Yes I have but I had a nightmare with the certificicates. As we were just using self certification the N80 complained everytime it wanted to connect that the certificate was untrusted no matter how I imported it. In theory you can set it to use HTTP rather than HTTPS which will obviously be less secure, however I couldn't persuade the phone to accept that as a valid choice.
If you've got a certificate from a proper root authority such as Verisign I think you'll find it a doddle, otherwise you may struggle slightly.
Hmm. I've read up on the Exchange tech note and its a bit complicated to set up. So far I've installed an Exchange Front End server. I still have to set up SSL. The other thing I'm worried about is I have to poke holes through our firewall to allow ssl http, ssl imap and ssl pop. That might not fly past our security audits :(
SSL IMAP and POP only need to be opened if you're planning on using those connectors. If you're just using ActiveSync and connections for Outlook then you can get away with just the HTTP ports and a transit for the X400 stuff.
Provided you have end points for any open ports and remeber to keep your Exchange patched then you have minimal risk.
That would be great if all I have to open up is 443 for SSL just to get https to work. Can you elaborate on the "transit" for X400?
The x.400 stuff is to do with MAPI, the way in which Exchange communicates with Outlook to give access to additional features such as the Global Address book and the calendar stuff.
If you don't use Outlook in your company then it's not something you need to worry about. If you do then I'd recommend leaving the x.400/MAPI stuff in tact otherwise you're only using a very small portion of Exchanges potential.
I already have a SSL web server that I use to access Citrix Nfuse from the Internet. Is it possible to somehow configure my exchange front end to use that for SSL?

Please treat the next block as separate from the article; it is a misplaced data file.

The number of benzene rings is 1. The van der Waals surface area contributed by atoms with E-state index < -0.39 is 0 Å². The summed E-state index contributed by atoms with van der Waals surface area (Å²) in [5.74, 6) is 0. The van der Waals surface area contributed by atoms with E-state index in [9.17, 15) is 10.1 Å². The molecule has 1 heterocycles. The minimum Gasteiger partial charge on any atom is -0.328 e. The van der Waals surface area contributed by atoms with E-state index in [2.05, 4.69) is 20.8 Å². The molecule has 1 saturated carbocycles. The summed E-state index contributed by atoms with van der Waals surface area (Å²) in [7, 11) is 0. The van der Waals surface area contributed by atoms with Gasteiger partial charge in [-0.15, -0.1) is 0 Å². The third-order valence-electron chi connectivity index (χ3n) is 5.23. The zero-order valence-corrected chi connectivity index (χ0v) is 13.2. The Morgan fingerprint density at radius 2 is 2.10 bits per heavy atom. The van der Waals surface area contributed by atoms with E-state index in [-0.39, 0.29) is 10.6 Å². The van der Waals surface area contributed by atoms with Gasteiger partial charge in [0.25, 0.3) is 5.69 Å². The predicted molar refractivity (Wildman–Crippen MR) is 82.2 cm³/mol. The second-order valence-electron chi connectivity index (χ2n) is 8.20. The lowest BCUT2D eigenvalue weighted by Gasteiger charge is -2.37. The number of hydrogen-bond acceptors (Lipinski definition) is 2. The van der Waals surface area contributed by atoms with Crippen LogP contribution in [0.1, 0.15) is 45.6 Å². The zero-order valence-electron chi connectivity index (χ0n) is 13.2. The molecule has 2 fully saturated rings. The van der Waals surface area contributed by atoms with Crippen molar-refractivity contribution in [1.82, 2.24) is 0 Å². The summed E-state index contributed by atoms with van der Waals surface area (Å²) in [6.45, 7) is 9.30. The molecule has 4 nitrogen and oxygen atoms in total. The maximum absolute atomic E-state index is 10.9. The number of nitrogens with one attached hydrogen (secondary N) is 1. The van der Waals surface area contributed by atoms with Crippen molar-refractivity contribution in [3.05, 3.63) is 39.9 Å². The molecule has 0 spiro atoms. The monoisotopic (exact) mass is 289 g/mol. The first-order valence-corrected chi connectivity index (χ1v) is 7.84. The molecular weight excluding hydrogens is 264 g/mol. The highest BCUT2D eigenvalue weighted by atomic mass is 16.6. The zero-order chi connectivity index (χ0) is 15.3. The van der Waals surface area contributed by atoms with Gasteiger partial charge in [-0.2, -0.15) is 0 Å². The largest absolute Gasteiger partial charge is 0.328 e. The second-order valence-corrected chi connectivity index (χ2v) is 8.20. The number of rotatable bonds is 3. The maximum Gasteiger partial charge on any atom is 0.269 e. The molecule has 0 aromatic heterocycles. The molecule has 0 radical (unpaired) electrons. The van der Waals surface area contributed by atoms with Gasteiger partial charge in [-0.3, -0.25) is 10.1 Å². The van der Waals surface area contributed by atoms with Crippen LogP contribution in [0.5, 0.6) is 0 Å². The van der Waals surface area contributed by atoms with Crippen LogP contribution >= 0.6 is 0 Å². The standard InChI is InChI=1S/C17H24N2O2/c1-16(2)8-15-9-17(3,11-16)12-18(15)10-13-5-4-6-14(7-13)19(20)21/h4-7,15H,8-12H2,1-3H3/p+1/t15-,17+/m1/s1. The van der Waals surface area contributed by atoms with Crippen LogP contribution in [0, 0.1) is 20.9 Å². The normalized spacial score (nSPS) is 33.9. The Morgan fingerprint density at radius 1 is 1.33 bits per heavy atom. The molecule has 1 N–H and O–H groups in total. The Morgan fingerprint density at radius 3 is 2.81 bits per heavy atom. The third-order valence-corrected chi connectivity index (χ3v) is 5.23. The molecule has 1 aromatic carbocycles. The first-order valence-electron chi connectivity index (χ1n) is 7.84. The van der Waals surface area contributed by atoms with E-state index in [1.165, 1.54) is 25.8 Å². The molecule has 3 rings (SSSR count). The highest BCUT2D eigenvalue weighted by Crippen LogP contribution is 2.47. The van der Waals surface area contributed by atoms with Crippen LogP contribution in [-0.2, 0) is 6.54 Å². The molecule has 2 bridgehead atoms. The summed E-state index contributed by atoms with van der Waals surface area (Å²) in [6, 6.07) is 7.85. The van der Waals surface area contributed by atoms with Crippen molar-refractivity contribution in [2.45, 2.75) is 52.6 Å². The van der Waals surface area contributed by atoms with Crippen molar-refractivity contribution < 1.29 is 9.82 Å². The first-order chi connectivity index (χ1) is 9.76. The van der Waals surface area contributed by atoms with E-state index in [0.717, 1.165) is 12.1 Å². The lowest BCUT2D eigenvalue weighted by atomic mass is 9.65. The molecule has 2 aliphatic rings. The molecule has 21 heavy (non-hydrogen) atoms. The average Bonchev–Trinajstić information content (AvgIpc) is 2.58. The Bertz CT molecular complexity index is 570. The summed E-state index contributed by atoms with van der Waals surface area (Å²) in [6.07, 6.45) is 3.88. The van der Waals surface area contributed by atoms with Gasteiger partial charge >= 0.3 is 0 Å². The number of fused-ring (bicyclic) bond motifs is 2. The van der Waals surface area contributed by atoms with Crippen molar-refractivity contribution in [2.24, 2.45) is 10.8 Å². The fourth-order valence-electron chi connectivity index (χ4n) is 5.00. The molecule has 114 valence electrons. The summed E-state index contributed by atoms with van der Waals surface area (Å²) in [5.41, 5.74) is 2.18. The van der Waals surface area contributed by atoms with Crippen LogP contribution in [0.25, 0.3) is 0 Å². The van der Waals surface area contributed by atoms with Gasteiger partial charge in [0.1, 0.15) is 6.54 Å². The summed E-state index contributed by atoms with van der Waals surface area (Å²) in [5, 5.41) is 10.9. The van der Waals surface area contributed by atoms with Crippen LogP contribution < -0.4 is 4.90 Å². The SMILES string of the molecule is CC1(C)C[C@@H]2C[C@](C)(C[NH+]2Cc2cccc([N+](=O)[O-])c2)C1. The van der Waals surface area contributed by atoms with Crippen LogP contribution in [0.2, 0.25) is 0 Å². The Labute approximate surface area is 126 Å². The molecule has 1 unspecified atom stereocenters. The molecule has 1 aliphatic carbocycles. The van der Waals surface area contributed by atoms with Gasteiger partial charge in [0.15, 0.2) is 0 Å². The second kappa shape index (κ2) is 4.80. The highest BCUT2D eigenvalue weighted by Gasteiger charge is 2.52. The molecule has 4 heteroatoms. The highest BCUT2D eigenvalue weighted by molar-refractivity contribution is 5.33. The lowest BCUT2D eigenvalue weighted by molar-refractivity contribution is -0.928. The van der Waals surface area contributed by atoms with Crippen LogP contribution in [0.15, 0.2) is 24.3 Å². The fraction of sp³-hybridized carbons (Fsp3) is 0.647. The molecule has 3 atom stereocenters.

Yes it's quite possible to share the HTTPS connection for multiple applications. How easy that is depends largely on how the other website is set up. If the NFuse website is hosted by IIS then it's a doddle. You simply use the same IIS server to deal with your Exchange and Nfuse websites. If you either don't wish to move the Nfuse site to the Exchange box or if the Nfuse site is hosted on another web platform such as Apache then it's a little harder (but not too much). Basically all you do is set it so that IIS is the primary site and have it redirect traffic for the Nfuse addresses to the Nfuse webserver. Can't remeber quite how to do this just off the top of my head but I can look it up for you if needed.
A final point to consider is that if you REALLY just want to have HTTPS open and no other ports then you could offer the Exchange web interface as your in-house e-mail client. The web interface has become quite powerful over the last few years and would have the added advantage of not requiring any real user involvement for them to be able to access it outside of work.